Shall surely go into captivity; Shalmaneser and his Assyrians shall certainly carry them away captives.

Beth-el, both city and people,

shall come to nought; shall be vanity and disappointment to all that trust to the idols of it. But seek not Bethel,.... Do not go to Bethel, the place where one of Jeroboam's calves was set up and worshipped, to consult the oracle, idols, and priests there; or to perform religious worship, which will be your ruin, if not prevented by another course of living:

nor enter into Gilgal; another place of idolatry, where idols were set up and worshipped See Gill on Amos 4:4;

and pass not to Beersheba; a place in the further part of the land of Israel; it formerly belonged to Judah, but was now in the hands of the ten tribes, and where idolatrous worship was practised; see Amos 8:14; it having been a place where Abraham, Isaac, and Jacob, had dwelt, and worshipped the true God:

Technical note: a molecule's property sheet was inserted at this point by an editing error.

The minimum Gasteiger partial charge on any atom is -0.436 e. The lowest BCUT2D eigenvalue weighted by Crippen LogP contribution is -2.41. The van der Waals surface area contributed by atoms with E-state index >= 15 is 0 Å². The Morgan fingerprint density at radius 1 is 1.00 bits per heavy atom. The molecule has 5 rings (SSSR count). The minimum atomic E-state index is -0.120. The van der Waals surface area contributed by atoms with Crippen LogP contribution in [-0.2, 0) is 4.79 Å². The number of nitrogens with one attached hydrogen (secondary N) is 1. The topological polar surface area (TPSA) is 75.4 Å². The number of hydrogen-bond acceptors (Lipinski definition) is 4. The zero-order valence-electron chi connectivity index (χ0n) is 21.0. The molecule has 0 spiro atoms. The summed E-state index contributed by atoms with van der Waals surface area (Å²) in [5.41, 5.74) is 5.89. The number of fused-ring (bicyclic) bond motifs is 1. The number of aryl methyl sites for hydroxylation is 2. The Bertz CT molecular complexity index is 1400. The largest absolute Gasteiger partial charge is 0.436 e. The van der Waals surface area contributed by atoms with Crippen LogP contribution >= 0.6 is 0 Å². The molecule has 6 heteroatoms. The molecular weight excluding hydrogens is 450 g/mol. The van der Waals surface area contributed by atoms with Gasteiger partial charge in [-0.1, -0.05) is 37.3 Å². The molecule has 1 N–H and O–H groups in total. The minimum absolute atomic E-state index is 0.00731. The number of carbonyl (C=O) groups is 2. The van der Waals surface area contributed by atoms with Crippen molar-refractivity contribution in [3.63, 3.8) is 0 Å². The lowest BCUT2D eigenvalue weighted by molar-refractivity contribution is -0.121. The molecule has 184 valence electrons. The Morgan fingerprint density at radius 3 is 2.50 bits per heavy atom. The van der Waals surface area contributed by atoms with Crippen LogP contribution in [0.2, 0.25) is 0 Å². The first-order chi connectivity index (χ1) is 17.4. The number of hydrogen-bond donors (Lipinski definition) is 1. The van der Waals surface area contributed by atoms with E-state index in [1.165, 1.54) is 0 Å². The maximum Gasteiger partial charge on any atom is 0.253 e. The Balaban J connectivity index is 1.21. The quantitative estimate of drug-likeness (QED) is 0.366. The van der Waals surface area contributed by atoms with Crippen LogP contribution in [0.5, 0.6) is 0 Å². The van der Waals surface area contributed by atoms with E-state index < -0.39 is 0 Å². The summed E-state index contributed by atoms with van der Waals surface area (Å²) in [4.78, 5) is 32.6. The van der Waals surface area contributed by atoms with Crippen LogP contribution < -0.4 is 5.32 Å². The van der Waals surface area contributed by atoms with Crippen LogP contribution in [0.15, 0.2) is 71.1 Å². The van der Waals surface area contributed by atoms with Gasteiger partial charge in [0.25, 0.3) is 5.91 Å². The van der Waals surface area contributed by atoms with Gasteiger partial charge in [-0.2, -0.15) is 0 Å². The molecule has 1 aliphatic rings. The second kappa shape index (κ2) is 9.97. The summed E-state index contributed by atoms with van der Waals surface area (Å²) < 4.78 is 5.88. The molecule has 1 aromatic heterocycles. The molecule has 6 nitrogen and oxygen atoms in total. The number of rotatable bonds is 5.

for Gilgal shall surely go into captivity; that is, the inhabitants of it; they will not be able with their idols and idol worship to save themselves, and therefore go not thither. There is an elegant play on words here (b), as there is also in the next words:

and Bethel shall come to nought; which also was called Bethaven, the house of vanity, or of an idol which is nothing in the world; and therefore, because of the idolatry in it, should come to nothing, be utterly destroyed, and the inhabitants of it. So the Targum,

"they, that are in Gilgal, and worship calves in Bethel.''

(b) .

But seek not Bethel, nor enter into {c} Gilgal, and pass not to Beersheba: for Gilgal shall surely go into captivity, and Bethel shall come to nought.

(c) In those places they worshipped new idols, which before served for the true honour of God: therefore he says that these will not save them.

5. But seek me not, as I am sought by the worshippers at Beth-el and your other sanctuaries: their end will be only destruction.